The letter to CS Wind signed by Unite officials, Argyll and Bute MP Brendan O’Hara, Argyll and Bute MSP Michael Russell and four local councillors said: “We are concerned that since your announcement last year about reducing the work force and your subsequent actions in making redundant almost every employee you have not succeeded in securing a single new contract for your Scottish facility despite the fact that it is the only one in the country. Moreover, although you stated gaining new work as a key aim going forward we are informed by developers that you have not been willing even to bid for many contracts for which you would have been a suitable supplier.
“We are sure you are aware of the potential that exists for a company that is, as CS Wind has been as a result of the skills and effort of those who have worked there, efficient and productive. It is likely that demand for new on shore and off shore turbines will, given projections of applications for energy consent already submitted, due, scoped, being scoped or in preliminary talks, be for at least 1500 towers over the next period and possibly more. “We believe that your company would be strongly positioned to bid for a significant proportion of those units and we are also informed that developers would like to place contracts with you and support a Scottish renewables manufacturing industry.
“However, if you maintain your current stance and either refuse to bid or claim that you are unable to do so then developers will have to seek towers elsewhere, outside both Kintyre and Scotland. Meanwhile your company will continue to occupy a prime site in an unproductive way, preventing any other potential manufacturer from utilising the facility for which you have had substantial support from Scottish Government agencies and leaving a skilled workforce unemployed or forced to move from the area.
“However, if you maintain your current stance and either refuse to bid or claim that you are unable to do so then developers will have to seek towers elsewhere, outside both Kintyre and Scotland. Meanwhile your company will continue to occupy a prime site in an unproductive way, preventing any other potential manufacturer from utilising the facility for which you have had substantial support from Scottish Government agencies and leaving a skilled workforce unemployed or forced to move from the area.”
HIE which took action to block the removal of equipment, offloaded a 19% stake in Argyll-based firm Wind Towers (Scotland) that once owned the factory, to CS Wind which took over operations in April, 2016.
HIE and Scottish energy firm SSE, which sold its entire 81% stake in WTS said at the time that CS Wind planned to invest up to £14m in Scotland which would safeguard 130 skilled jobs and create up to 70 new jobs in rural Argyll.
HIE papers reveal that the taxpayer-funded agency gave CS Wind nearly £3m most of which was to create the UK’s first offshore wind tower factory.
The agency says conditions attached to the funding require the company to maintain business operations at the plant linked to the purposes for which the funding was awarded. That obligation period ran till March next year.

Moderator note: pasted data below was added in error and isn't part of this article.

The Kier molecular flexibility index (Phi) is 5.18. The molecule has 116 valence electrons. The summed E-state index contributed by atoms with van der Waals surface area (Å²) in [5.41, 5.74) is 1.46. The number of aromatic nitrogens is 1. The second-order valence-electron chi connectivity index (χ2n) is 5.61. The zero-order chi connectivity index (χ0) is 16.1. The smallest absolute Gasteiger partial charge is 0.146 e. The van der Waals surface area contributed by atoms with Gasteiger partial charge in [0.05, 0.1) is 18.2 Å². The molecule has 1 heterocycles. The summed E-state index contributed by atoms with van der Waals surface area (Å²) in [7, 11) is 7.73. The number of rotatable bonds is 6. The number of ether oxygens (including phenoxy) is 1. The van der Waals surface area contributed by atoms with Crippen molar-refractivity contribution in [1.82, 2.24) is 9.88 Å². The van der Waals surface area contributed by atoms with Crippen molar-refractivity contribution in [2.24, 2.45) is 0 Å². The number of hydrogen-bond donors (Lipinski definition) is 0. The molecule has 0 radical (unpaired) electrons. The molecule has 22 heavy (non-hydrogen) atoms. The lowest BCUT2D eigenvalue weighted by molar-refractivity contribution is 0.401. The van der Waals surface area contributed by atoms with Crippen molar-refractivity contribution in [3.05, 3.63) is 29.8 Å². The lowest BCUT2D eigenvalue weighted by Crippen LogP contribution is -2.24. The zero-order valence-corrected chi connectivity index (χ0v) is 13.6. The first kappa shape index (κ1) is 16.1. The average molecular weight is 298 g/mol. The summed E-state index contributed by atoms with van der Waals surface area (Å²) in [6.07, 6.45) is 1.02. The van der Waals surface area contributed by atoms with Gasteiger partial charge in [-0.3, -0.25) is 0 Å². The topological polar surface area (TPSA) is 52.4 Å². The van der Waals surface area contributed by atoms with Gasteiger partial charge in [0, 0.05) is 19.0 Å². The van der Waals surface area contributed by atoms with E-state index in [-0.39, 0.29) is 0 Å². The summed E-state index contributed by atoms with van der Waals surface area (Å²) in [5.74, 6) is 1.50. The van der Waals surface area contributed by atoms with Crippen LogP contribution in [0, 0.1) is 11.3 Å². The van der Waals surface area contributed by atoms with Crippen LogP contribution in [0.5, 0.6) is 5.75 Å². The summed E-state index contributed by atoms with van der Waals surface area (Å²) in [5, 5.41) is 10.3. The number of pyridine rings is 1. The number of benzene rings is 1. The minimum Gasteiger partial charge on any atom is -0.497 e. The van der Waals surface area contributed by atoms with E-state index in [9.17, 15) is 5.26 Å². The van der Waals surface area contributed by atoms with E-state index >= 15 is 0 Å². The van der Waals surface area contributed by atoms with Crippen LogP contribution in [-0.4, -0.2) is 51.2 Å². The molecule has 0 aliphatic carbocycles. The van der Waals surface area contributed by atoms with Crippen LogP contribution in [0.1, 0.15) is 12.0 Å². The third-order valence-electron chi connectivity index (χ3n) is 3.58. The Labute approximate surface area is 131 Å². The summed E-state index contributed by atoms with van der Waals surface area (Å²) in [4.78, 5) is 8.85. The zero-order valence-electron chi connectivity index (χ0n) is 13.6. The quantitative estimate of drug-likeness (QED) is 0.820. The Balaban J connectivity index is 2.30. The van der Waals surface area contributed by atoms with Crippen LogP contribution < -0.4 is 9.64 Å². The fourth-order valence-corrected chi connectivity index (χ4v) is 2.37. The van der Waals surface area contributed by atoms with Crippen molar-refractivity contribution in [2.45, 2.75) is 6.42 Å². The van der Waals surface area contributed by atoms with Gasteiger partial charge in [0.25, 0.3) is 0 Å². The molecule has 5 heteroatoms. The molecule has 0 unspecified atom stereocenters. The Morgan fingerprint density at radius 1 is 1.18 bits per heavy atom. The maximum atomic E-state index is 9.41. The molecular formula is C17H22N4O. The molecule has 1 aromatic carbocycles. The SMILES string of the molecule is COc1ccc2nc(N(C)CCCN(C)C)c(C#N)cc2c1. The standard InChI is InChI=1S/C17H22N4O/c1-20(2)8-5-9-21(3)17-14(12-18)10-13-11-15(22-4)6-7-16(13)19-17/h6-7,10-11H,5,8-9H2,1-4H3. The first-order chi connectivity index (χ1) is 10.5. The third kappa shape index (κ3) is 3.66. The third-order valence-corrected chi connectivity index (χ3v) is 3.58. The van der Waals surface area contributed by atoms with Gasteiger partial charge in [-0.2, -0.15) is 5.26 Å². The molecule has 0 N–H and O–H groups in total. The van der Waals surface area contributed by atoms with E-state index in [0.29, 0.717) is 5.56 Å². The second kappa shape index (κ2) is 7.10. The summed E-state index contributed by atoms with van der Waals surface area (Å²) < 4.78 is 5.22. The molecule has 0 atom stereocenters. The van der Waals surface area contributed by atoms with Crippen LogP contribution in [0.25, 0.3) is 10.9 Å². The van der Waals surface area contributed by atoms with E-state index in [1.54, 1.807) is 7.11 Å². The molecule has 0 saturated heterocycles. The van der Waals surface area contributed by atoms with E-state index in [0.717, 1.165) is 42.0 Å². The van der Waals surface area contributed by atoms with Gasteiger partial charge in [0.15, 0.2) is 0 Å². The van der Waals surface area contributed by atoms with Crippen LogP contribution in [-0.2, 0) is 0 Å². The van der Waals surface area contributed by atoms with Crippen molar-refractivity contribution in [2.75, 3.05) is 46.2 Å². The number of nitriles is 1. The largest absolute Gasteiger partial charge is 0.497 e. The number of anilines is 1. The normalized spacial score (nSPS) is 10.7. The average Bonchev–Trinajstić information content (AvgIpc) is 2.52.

An interim interdict was granted to the HIE at the end of December blocking the removal of equipment and served by sheriffs’ officers.
Another interim interdict was agreed in early February by Court of Session judge Lord Ericht.
That stops CS Wind’s officers, employees and agents from removing plant or equipment from the factory out of the Highlands and Islands. It was amended to allow the company to deliver items manufactured to satisfy customer orders.
An appeal against the court action has now been rejected by the Court of Session.
A spokesman for Highlands and Islands Enterprise said: “We are still in regular contact with CS Wind over their plans for the site. They continue to inform us they are seeking to secure new contracts that will in return generate employment at the facility, although no new work has so far been secured.”
On 2018, HIE said a £2.8m extension and alteration of the factory leased to CS Wind “will increase the company’s competitiveness when bidding for offshore wind contracts”.
At a ceremony attended by CS Wind chairman Seong-Gon Kim in July, 2016 to mark the expansion plan and the announcement of a major Siemens contract, energy minister Paul Wheelhouse said: “It is a tremendous testament to the work of Highlands and Islands Enterprise and others that we have managed to achieve investment from CS Wind UK in this plant and hopefully it is a bright future for all that work here.”
The CS Wind development comes as concerns were raised that Scotland’s forecast of a jobs bonanza from the offshore wind farm revolution are “a pipe dream” as it emerged it has created just 6% of the 28,000 direct jobs predicted by this year.
The Scottish Government’s low carbon strategy published in 2010 which described the large scale development of offshore wind as representing the “biggest opportunity for sustainable economic growth in Scotland for a generation” with Scotland having an estimated 25% of Europe’s offshore wind potential It said there was a potential for the creation of 28,000 direct jobs and £7.1 billion investment by 2020.
It comes as concerns remain over Scotland losing out on multi-million pound contracts for Scotland’s wind farm revolution – after a ministerial summit convened to end the “scandal” of Scots green jobs going abroad promised action.